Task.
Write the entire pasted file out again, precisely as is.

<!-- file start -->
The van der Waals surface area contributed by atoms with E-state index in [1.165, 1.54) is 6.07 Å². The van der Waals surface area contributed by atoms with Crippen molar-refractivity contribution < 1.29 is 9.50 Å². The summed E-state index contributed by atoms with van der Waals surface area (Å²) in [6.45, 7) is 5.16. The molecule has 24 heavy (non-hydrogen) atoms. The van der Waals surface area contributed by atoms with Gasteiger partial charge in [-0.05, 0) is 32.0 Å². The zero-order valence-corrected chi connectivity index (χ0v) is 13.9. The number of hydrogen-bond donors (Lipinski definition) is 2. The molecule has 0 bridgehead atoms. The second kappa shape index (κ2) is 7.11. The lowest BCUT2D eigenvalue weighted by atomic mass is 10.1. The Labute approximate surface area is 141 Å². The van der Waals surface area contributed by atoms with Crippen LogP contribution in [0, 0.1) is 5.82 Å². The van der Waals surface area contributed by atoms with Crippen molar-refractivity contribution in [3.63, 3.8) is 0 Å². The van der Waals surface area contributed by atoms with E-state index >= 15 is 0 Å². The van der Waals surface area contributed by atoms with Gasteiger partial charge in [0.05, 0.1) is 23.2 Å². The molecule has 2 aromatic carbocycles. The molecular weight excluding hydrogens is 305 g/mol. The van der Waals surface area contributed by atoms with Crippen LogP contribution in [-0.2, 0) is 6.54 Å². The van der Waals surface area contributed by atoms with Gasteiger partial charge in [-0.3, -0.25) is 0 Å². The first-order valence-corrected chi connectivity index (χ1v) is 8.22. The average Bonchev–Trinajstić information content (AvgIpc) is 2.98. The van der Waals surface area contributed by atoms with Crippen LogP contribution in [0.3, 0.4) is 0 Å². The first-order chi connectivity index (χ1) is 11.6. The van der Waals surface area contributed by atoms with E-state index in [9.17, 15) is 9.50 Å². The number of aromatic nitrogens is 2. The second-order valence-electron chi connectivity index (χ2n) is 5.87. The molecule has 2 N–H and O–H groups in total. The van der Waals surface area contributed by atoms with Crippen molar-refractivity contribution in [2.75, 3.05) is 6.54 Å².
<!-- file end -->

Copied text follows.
The van der Waals surface area contributed by atoms with E-state index in [1.165, 1.54) is 6.07 Å². The van der Waals surface area contributed by atoms with Crippen molar-refractivity contribution < 1.29 is 9.50 Å². The summed E-state index contributed by atoms with van der Waals surface area (Å²) in [6.45, 7) is 5.16. The molecule has 24 heavy (non-hydrogen) atoms. The van der Waals surface area contributed by atoms with Gasteiger partial charge in [-0.05, 0) is 32.0 Å². The zero-order valence-corrected chi connectivity index (χ0v) is 13.9. The number of hydrogen-bond donors (Lipinski definition) is 2. The molecule has 0 bridgehead atoms. The second kappa shape index (κ2) is 7.11. The lowest BCUT2D eigenvalue weighted by atomic mass is 10.1. The Labute approximate surface area is 141 Å². The van der Waals surface area contributed by atoms with Crippen LogP contribution in [0, 0.1) is 5.82 Å². The van der Waals surface area contributed by atoms with Crippen molar-refractivity contribution in [3.63, 3.8) is 0 Å². The van der Waals surface area contributed by atoms with E-state index >= 15 is 0 Å². The van der Waals surface area contributed by atoms with Gasteiger partial charge in [0.05, 0.1) is 23.2 Å². The molecule has 2 aromatic carbocycles. The molecular weight excluding hydrogens is 305 g/mol. The van der Waals surface area contributed by atoms with Crippen LogP contribution in [-0.2, 0) is 6.54 Å². The van der Waals surface area contributed by atoms with Gasteiger partial charge in [-0.3, -0.25) is 0 Å². The first-order valence-corrected chi connectivity index (χ1v) is 8.22. The average Bonchev–Trinajstić information content (AvgIpc) is 2.98. The van der Waals surface area contributed by atoms with Crippen LogP contribution in [0.3, 0.4) is 0 Å². The first-order chi connectivity index (χ1) is 11.6. The van der Waals surface area contributed by atoms with E-state index in [9.17, 15) is 9.50 Å². The number of aromatic nitrogens is 2. The second-order valence-electron chi connectivity index (χ2n) is 5.87. The molecule has 2 N–H and O–H groups in total. The van der Waals surface area contributed by atoms with Crippen molar-refractivity contribution in [2.75, 3.05) is 6.54 Å².